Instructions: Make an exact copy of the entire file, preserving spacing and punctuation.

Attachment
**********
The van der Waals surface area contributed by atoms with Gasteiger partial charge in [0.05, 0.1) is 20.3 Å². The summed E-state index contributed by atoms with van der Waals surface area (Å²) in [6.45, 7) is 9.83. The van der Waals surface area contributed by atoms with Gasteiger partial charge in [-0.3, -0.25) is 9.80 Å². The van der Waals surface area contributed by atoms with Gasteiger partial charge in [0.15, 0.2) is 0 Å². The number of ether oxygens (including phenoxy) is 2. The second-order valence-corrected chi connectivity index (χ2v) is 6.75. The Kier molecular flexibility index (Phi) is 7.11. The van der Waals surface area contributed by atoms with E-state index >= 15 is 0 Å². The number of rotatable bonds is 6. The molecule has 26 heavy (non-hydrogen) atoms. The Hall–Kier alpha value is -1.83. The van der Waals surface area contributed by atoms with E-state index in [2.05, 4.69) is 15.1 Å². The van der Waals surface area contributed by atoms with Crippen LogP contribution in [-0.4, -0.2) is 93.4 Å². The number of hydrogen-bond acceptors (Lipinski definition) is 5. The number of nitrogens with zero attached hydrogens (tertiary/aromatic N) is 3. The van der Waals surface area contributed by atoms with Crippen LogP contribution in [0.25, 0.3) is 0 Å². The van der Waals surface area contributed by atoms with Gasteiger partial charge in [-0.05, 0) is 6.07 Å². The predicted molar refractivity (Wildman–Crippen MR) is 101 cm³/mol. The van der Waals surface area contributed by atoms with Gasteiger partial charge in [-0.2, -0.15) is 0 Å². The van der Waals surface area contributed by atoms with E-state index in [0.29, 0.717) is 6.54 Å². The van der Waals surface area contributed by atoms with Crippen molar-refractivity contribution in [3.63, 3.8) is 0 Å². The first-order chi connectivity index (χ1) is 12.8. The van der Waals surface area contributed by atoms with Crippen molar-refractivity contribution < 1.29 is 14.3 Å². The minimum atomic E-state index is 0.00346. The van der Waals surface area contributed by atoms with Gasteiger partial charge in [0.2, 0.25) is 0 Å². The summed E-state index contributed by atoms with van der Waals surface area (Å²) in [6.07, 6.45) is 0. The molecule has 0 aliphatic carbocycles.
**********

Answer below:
The van der Waals surface area contributed by atoms with Gasteiger partial charge in [0.05, 0.1) is 20.3 Å². The summed E-state index contributed by atoms with van der Waals surface area (Å²) in [6.45, 7) is 9.83. The van der Waals surface area contributed by atoms with Gasteiger partial charge in [-0.3, -0.25) is 9.80 Å². The van der Waals surface area contributed by atoms with Gasteiger partial charge in [0.15, 0.2) is 0 Å². The number of ether oxygens (including phenoxy) is 2. The second-order valence-corrected chi connectivity index (χ2v) is 6.75. The Kier molecular flexibility index (Phi) is 7.11. The van der Waals surface area contributed by atoms with E-state index >= 15 is 0 Å². The number of rotatable bonds is 6. The molecule has 26 heavy (non-hydrogen) atoms. The Hall–Kier alpha value is -1.83. The van der Waals surface area contributed by atoms with E-state index in [2.05, 4.69) is 15.1 Å². The van der Waals surface area contributed by atoms with Crippen LogP contribution in [-0.4, -0.2) is 93.4 Å². The number of hydrogen-bond acceptors (Lipinski definition) is 5. The number of nitrogens with zero attached hydrogens (tertiary/aromatic N) is 3. The van der Waals surface area contributed by atoms with Crippen LogP contribution in [0.25, 0.3) is 0 Å². The van der Waals surface area contributed by atoms with Gasteiger partial charge in [-0.05, 0) is 6.07 Å². The predicted molar refractivity (Wildman–Crippen MR) is 101 cm³/mol. The van der Waals surface area contributed by atoms with Gasteiger partial charge in [-0.2, -0.15) is 0 Å². The van der Waals surface area contributed by atoms with E-state index in [0.29, 0.717) is 6.54 Å². The van der Waals surface area contributed by atoms with Crippen molar-refractivity contribution in [3.63, 3.8) is 0 Å². The first-order chi connectivity index (χ1) is 12.8. The van der Waals surface area contributed by atoms with Crippen molar-refractivity contribution < 1.29 is 14.3 Å². The minimum atomic E-state index is 0.00346. The van der Waals surface area contributed by atoms with Gasteiger partial charge in [0.2, 0.25) is 0 Å². The summed E-state index contributed by atoms with van der Waals surface area (Å²) in [6.07, 6.45) is 0. The molecule has 0 aliphatic carbocycles.